4. robert

    I always find it intriguing that those who are pushing for referenda on the EU always make excuses when it’s suggested referenda are used more in UK politics for other matters, such as the UK becoming a republic, the voting system, our membership of NATO, greater devolution of power to local authorities, directly elected prime ministers, etc.

    It always seems to be *then* that they bang on about Parliament being the right forum to decide *those* matters rather than consulting the people. Pure hypocrisy.

  5. Notwithstanding my attitude, killing democracy is not an accusation, but a stone-cold fact. The government was elected on a promise to hold a referendum. They did not hold that referendum, because they feared the result, so I see their original promise as a cynical ploy to deny me my democratic voice, until it was too late to stop their agenda. Now they laugh at the tories for promising to renegotiate what is non-negotiable. This makes me angry, and I cannot possibly see anything that the EU does as legitimate. What could I say, had the referendum been held and the people had voted for the treaty? Very little. As it is, I have a righteous indignation against the EU, which has occasionally manifested itself in the comment threads of this blog, due to its pro-EU stance. But I will not bother you in future. I will voluntarily take myself off.

    As for the case in point, I don’t care what the media says either way. It’s inaccurate in both directions, but without any democratic process, what difference does it make? Public opinion may be swayed one way or the other, but so what? The public doesn’t get a chance to express its opinion. The EU is going to have a President representing millions of people and not one of them will have voted for him.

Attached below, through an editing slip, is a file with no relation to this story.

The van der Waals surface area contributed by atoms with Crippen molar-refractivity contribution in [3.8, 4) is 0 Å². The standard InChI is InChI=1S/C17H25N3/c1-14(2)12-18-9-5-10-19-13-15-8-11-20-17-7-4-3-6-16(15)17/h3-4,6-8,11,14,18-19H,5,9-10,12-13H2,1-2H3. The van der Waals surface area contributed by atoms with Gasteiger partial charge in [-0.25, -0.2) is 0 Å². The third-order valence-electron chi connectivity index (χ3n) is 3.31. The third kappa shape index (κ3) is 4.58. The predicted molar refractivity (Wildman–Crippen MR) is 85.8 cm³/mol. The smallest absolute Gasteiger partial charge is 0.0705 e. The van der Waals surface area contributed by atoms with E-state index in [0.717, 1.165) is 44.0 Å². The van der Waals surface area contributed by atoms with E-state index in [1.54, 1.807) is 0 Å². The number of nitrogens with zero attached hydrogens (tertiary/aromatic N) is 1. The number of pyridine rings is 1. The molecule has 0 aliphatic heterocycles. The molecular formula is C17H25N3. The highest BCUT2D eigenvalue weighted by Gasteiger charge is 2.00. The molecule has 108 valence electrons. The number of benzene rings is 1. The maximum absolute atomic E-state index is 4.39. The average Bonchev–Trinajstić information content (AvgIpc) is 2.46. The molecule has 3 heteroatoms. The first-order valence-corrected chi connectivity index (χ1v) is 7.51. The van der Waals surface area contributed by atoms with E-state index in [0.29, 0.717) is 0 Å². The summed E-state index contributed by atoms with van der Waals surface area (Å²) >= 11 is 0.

I’m a libertarian and a nationalist, and I’m under no illusion of speaking for a majority of anyone. If I wanted a political party that endorsed my views, I’d have to start it myself. I am only one man, but in a democratic country at least I have a chance to argue the case one way or another, to call for the repeal a law I oppose, or the institution of a law I support, for more taxes or less taxes, for nationalisation or privatisation, to vote for the people I think will represent my views the best. Now, even this modicum of participation is being removed, replaced by something no more accountable than the Byzantine Empire.


  6. Trooper, you’ve come to Jon’s blog with entirely the wrong attitude. You’re throwing around accusations about people wanting to kill democracy and send you off to re-education camps.

    The point we’ve been discussing here is that media coverage of the EU was, in this case, pretty dreadful.

    You hate the EU, that’s fine. But then you should also be angry at misrepresentation of the EU. If the media reported EU politics more accurately then that could only be a good thing. On this point we should be in agreement. The EU is not the Council of Europe.

  7. The phrase “kill democracy” refers specifically to the refusal of the government in this country to hold the referendum they promised, for the reason that you all know, that the people would most likely have voted against the treaty. It refers generally to the removal of my country’s sovereignty, without which democracy cannot exist.

    “I think Trooper’s point is rather…”

    You’re wrong, actually. My point is to remind you all that there are people who oppose your beloved EU, and even though you think you’ve got it all sewed up with your treaty, you’ve still got a fight on your hands. Your leaders are hated, and if and when you impose Tony Blair upon us, you will be hated even more. I admit that this has little connection to the subject at hand.

    “the case of Trooper, between reality and some hysterical right-wing fantasy”

    ‘Hysterical’ I’ll accept, because it’s difficult for me to express the extent of my contempt for the political class, but I’m not right-wing. I want democracy. I want my vote.

  8. @Trooper Thompson

    The European Court of Human Rights was signed in late 1950. Philip Noel-Baker, MP for Derby South, was one of its main authors. It was part of the post World War II settlement, was approved by Churchill, and predates the EU.

  9. Well, Henry Porter has apologised for his mistake now:

    At least he’s admitted his mistake publicly, which is more than some journalists.